Let me say, too, that I really appreciate the culture that this mission has exhibited and worked on.  You’ve taken on hard topics.  You’ve taken them on together.  Diversity and inclusion councils hosted, what I understand, were very candid but also productive conversations.

You were there for others, with USAID, the EFMs and the LES.  Our Marines donated over three metric tons of food and 12 metric tons of water to internally displaced persons in Abuja.  And I understand that you have in Lagos some special mascots – Claire’s chickens.  (Laughter.)  I’m told they’re called “the Hop-along Gang.”  (Laughter.)  And on my next trip, Claire, we hope to actually get a chance to meet them.

I also want to recognize a particularly special group of colleagues: our locally employed staff.  Simply put, we cannot do what we do without you.  You are, here and in our missions around the world, the lifeblood of our work.  You’re our public emissaries for incredibly important issues.  Through the LE staff council, many of you represent our local staff community worldwide.  And I’m glad that the celebration, the appreciation day, was – is today.  I don’t want to spend too much more time here getting between you and that actual celebration, but I did want to say thank you, thank you, thank you for everything you do.  (Applause.)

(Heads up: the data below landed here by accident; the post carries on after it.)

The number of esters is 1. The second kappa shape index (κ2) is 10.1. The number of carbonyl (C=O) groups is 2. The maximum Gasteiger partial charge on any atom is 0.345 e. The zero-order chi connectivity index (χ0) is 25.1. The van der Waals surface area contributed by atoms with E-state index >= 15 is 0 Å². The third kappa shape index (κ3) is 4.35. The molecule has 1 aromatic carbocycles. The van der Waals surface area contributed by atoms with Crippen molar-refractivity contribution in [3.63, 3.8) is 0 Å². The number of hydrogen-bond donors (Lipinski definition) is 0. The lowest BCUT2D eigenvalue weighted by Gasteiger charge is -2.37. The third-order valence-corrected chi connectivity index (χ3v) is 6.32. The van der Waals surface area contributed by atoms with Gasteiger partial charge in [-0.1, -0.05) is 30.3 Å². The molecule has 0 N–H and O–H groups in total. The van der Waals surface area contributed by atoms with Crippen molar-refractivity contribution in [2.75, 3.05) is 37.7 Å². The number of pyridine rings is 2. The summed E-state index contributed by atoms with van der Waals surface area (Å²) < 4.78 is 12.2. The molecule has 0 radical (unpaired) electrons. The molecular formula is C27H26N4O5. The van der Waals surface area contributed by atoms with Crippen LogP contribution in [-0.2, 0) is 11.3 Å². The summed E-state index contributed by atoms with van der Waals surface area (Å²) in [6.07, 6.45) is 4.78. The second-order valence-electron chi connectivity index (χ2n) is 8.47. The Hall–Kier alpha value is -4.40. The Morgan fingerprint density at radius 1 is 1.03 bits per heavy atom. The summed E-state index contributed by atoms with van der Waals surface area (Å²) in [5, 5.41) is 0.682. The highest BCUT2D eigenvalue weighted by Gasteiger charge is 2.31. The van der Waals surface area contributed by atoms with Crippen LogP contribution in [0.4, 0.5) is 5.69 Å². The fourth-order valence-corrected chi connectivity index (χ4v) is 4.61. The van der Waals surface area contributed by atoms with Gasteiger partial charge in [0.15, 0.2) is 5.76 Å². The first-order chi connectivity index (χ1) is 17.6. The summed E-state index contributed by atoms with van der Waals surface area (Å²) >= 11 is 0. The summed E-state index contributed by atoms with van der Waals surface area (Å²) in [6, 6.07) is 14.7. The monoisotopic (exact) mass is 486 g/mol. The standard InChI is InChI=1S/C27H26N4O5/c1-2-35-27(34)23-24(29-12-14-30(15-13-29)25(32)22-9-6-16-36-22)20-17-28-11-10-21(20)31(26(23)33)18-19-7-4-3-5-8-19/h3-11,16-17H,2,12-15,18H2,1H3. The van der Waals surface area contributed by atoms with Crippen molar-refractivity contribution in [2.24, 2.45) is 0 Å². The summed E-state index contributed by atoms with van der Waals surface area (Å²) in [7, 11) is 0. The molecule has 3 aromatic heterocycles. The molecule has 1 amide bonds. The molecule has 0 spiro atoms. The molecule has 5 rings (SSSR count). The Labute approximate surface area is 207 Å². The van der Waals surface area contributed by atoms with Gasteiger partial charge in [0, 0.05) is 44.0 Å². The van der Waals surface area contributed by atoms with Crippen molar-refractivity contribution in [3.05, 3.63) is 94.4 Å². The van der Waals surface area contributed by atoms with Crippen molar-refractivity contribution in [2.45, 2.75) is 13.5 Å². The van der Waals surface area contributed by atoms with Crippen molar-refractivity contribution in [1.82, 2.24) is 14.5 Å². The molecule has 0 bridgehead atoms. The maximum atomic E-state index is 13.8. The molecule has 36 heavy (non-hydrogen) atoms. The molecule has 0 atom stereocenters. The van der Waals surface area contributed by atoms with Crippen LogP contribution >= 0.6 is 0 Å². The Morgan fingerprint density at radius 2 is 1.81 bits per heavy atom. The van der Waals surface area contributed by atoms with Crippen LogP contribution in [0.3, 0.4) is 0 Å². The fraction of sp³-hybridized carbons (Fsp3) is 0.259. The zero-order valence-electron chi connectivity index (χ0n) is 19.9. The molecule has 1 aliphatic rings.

Now, one last thing I wanted to mention.  Last month, I spoke about the modernization of American diplomacy that we’re launching at the State Department.  And I know that over the years, secretaries have come and gone, and launched different efforts at reform and modernization.  But my hope, my belief, my expectation, is that the work that we are now undertaking, based on looking at – intensely at a lot of the very, very good studies that have been done in recent years, but especially talking to and listening to all of our teams, both back at Main State and around the world – I think the work that we’re going to do is actually going to make a difference in the mission of the department and, critically, I hope, in your own lives and experiences as members of our team. 

We’ve got five pillars that we’re working on: 

Building our capacity and expertise in new areas because we know that so many of the challenges that we have to deal with demand new kinds of expertise, new kinds of experiences, whether it’s climate, whether it’s public health, whether it’s economics, whether it’s new technology.  So we’re going to be building that out and building that up.